The Audacity of Grief

Lord, if only. . .sadbywater


I can understand Martha (because she seems a lot like me) saying Lord, if only… but Mary too?


Mary, Jesus said earlier, had “chosen the good part.” Articles and books have been written on the spirit of Mary, and how Martha should have/could have been more like Mary.


Yet here are both sisters. Martha, overworked, worrying about too many things…saying, Lord, if only…


And Mary, seemingly the more spiritual one, with the identical response…Lord, if only. . .


How many times have I said or thought if only… OS09078


If only…

I’d pay the bill on time, seen the deer, remembered to turn off the stove, mended that relationship… and on and on the list goes. Usually directed at myself. If only I had…


But Martha does not say, if only I’d cleaned one more room, If only I’d made a better meal or even if only, I’d been more like Mary…


And Mary does not say, if only I’d sat at your feet longer, Lord, or if only I’d helped Martha more.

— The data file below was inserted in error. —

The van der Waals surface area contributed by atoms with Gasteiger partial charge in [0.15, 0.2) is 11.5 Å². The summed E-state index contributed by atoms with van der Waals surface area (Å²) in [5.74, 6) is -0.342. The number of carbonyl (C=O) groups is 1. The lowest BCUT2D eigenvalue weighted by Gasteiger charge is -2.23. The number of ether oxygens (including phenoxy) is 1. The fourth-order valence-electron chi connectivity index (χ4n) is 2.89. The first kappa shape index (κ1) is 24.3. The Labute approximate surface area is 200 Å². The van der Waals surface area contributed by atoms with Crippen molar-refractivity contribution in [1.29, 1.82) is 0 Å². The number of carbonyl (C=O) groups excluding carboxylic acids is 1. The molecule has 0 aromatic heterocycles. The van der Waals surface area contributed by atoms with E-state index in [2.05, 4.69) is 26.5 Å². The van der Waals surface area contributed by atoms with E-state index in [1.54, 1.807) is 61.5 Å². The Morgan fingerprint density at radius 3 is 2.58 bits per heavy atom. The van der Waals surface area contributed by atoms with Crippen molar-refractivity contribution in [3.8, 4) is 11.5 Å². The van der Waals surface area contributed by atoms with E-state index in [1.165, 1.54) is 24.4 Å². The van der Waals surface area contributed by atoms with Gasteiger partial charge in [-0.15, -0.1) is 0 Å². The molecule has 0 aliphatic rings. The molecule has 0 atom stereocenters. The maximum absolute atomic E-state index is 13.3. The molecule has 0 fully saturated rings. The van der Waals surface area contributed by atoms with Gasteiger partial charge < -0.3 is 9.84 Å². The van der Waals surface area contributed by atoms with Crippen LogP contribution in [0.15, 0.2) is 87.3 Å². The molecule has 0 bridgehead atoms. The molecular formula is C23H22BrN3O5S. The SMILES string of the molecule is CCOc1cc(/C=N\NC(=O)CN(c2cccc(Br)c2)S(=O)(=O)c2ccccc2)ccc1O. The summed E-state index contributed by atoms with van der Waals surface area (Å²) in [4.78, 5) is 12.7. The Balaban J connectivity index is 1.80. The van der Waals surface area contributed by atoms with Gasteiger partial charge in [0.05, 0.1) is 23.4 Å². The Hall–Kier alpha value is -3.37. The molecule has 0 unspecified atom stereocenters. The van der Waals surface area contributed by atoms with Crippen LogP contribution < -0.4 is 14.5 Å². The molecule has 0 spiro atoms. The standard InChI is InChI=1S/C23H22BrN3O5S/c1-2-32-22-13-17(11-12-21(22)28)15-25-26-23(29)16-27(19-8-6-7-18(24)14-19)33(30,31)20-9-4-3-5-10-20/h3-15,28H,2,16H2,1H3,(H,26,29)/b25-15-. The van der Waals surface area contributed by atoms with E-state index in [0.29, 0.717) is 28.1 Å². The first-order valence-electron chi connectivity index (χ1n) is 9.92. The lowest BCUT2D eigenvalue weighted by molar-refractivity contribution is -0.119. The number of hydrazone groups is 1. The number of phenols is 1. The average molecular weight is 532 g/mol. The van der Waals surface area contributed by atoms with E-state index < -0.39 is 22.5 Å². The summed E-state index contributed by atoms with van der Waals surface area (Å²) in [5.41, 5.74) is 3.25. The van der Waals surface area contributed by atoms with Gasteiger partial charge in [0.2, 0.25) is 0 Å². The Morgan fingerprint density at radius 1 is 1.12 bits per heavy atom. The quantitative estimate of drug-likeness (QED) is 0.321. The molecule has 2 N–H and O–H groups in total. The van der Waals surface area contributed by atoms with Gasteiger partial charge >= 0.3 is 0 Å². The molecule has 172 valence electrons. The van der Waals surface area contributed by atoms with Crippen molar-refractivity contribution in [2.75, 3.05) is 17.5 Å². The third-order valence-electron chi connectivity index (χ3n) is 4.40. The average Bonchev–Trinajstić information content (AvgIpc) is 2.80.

Both of them instead, do something far more dangerous. They tell God things could have been different, (right, better) if only He had shown up!


Imagine God’s puny creation daring to tell him he was not in the right place at the right time. That this situation is HIS fault and out of His control. It could have been avoided IF Jesus had been more caring. Others echoed Martha and Mary’s sentiments in John 11:37 But some of them said, “Could not this man, who opened the eyes of him who was blind, have kept this man also from dying?”


When Jesus assures Martha she will see her brother again she assumes he means the lightedcrossresurrection, our ultimate assurance from God. But Martha’s reaction was like “Well yeah, sure, you will do that. Someday. But I wanted him back now, and you weren’t here when you could have been.” Lord, if only…


I so relate to them. They could not see the Master’s hand. I cannot always see His hand either. They only knew they wanted their loved one back, and that Jesus could have stopped death. I too know that God alone controls life and death.